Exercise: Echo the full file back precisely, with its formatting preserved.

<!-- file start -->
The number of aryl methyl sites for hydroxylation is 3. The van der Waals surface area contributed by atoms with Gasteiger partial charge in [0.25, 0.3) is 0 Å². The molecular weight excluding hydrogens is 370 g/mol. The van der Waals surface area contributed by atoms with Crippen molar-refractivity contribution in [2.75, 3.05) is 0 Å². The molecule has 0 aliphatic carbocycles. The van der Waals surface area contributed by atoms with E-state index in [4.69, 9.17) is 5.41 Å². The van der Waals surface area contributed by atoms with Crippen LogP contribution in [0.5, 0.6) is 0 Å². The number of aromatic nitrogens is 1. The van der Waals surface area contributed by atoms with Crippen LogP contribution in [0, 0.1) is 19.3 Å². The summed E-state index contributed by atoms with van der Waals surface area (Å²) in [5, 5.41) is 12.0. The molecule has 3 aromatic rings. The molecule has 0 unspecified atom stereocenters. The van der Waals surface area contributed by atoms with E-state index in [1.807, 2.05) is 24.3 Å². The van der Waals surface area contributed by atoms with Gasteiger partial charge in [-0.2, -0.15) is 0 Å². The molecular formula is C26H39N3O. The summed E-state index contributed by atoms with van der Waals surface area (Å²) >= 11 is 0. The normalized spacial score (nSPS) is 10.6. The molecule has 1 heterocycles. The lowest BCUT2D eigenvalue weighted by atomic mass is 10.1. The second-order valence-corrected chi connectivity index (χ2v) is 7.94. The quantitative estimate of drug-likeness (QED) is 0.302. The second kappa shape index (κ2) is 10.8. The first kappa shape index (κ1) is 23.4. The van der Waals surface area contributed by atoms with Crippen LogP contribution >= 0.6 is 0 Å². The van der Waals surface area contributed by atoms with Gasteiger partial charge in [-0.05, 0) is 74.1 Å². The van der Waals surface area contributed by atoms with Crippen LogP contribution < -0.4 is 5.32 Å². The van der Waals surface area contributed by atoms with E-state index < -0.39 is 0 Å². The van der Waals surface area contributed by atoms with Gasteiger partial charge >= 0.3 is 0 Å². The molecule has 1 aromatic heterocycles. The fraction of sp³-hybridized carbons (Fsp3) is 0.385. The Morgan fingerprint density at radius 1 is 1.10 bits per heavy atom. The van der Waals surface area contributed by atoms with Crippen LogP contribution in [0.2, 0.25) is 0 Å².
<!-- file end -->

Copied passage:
The number of aryl methyl sites for hydroxylation is 3. The van der Waals surface area contributed by atoms with Gasteiger partial charge in [0.25, 0.3) is 0 Å². The molecular weight excluding hydrogens is 370 g/mol. The van der Waals surface area contributed by atoms with Crippen molar-refractivity contribution in [2.75, 3.05) is 0 Å². The molecule has 0 aliphatic carbocycles. The van der Waals surface area contributed by atoms with E-state index in [4.69, 9.17) is 5.41 Å². The van der Waals surface area contributed by atoms with Crippen LogP contribution in [0.5, 0.6) is 0 Å². The number of aromatic nitrogens is 1. The van der Waals surface area contributed by atoms with Crippen LogP contribution in [0, 0.1) is 19.3 Å². The summed E-state index contributed by atoms with van der Waals surface area (Å²) in [5, 5.41) is 12.0. The molecule has 3 aromatic rings. The molecule has 0 unspecified atom stereocenters. The van der Waals surface area contributed by atoms with E-state index in [1.807, 2.05) is 24.3 Å². The van der Waals surface area contributed by atoms with Gasteiger partial charge in [-0.2, -0.15) is 0 Å². The molecular formula is C26H39N3O. The summed E-state index contributed by atoms with van der Waals surface area (Å²) >= 11 is 0. The normalized spacial score (nSPS) is 10.6. The molecule has 1 heterocycles. The lowest BCUT2D eigenvalue weighted by atomic mass is 10.1. The second-order valence-corrected chi connectivity index (χ2v) is 7.94. The quantitative estimate of drug-likeness (QED) is 0.302. The second kappa shape index (κ2) is 10.8. The first kappa shape index (κ1) is 23.4. The van der Waals surface area contributed by atoms with Crippen LogP contribution >= 0.6 is 0 Å². The van der Waals surface area contributed by atoms with Gasteiger partial charge in [-0.05, 0) is 74.1 Å². The van der Waals surface area contributed by atoms with Crippen LogP contribution < -0.4 is 5.32 Å². The van der Waals surface area contributed by atoms with E-state index < -0.39 is 0 Å². The van der Waals surface area contributed by atoms with Gasteiger partial charge >= 0.3 is 0 Å². The molecule has 1 aromatic heterocycles. The fraction of sp³-hybridized carbons (Fsp3) is 0.385. The Morgan fingerprint density at radius 1 is 1.10 bits per heavy atom. The van der Waals surface area contributed by atoms with Crippen LogP contribution in [0.2, 0.25) is 0 Å².